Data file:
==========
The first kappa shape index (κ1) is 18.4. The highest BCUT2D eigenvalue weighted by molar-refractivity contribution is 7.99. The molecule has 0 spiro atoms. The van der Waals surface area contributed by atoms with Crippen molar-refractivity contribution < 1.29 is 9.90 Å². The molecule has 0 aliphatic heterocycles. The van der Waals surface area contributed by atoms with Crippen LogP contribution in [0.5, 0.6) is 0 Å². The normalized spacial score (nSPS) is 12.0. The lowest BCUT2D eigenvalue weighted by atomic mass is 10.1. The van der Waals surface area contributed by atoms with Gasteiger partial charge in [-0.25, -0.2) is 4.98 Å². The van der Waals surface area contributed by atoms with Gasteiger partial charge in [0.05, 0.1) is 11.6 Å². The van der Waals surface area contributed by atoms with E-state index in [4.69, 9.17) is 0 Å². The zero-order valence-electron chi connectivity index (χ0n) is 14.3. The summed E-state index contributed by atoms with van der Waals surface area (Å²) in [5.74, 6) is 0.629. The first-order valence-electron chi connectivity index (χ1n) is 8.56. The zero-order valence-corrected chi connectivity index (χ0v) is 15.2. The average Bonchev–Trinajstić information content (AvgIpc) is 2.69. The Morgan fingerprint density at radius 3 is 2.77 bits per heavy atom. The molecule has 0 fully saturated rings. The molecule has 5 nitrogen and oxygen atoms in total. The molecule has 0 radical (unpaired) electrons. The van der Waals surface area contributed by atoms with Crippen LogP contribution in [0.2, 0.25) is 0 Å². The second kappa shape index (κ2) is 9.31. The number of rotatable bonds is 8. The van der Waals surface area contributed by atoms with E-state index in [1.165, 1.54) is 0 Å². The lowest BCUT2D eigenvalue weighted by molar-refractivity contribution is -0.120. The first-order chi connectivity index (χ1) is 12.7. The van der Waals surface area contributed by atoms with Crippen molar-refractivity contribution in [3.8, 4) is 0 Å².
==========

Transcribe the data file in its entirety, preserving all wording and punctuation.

The first kappa shape index (κ1) is 18.4. The highest BCUT2D eigenvalue weighted by molar-refractivity contribution is 7.99. The molecule has 0 spiro atoms. The van der Waals surface area contributed by atoms with Crippen molar-refractivity contribution < 1.29 is 9.90 Å². The molecule has 0 aliphatic heterocycles. The van der Waals surface area contributed by atoms with Crippen LogP contribution in [0.5, 0.6) is 0 Å². The normalized spacial score (nSPS) is 12.0. The lowest BCUT2D eigenvalue weighted by atomic mass is 10.1. The van der Waals surface area contributed by atoms with Gasteiger partial charge in [-0.25, -0.2) is 4.98 Å². The van der Waals surface area contributed by atoms with Gasteiger partial charge in [0.05, 0.1) is 11.6 Å². The van der Waals surface area contributed by atoms with E-state index in [4.69, 9.17) is 0 Å². The zero-order valence-electron chi connectivity index (χ0n) is 14.3. The summed E-state index contributed by atoms with van der Waals surface area (Å²) in [5.74, 6) is 0.629. The first-order valence-electron chi connectivity index (χ1n) is 8.56. The zero-order valence-corrected chi connectivity index (χ0v) is 15.2. The average Bonchev–Trinajstić information content (AvgIpc) is 2.69. The Morgan fingerprint density at radius 3 is 2.77 bits per heavy atom. The molecule has 0 fully saturated rings. The molecule has 5 nitrogen and oxygen atoms in total. The molecule has 0 radical (unpaired) electrons. The van der Waals surface area contributed by atoms with Crippen LogP contribution in [0.2, 0.25) is 0 Å². The second kappa shape index (κ2) is 9.31. The number of rotatable bonds is 8. The van der Waals surface area contributed by atoms with E-state index in [1.165, 1.54) is 0 Å². The lowest BCUT2D eigenvalue weighted by molar-refractivity contribution is -0.120. The first-order chi connectivity index (χ1) is 12.7. The van der Waals surface area contributed by atoms with Crippen molar-refractivity contribution in [3.8, 4) is 0 Å².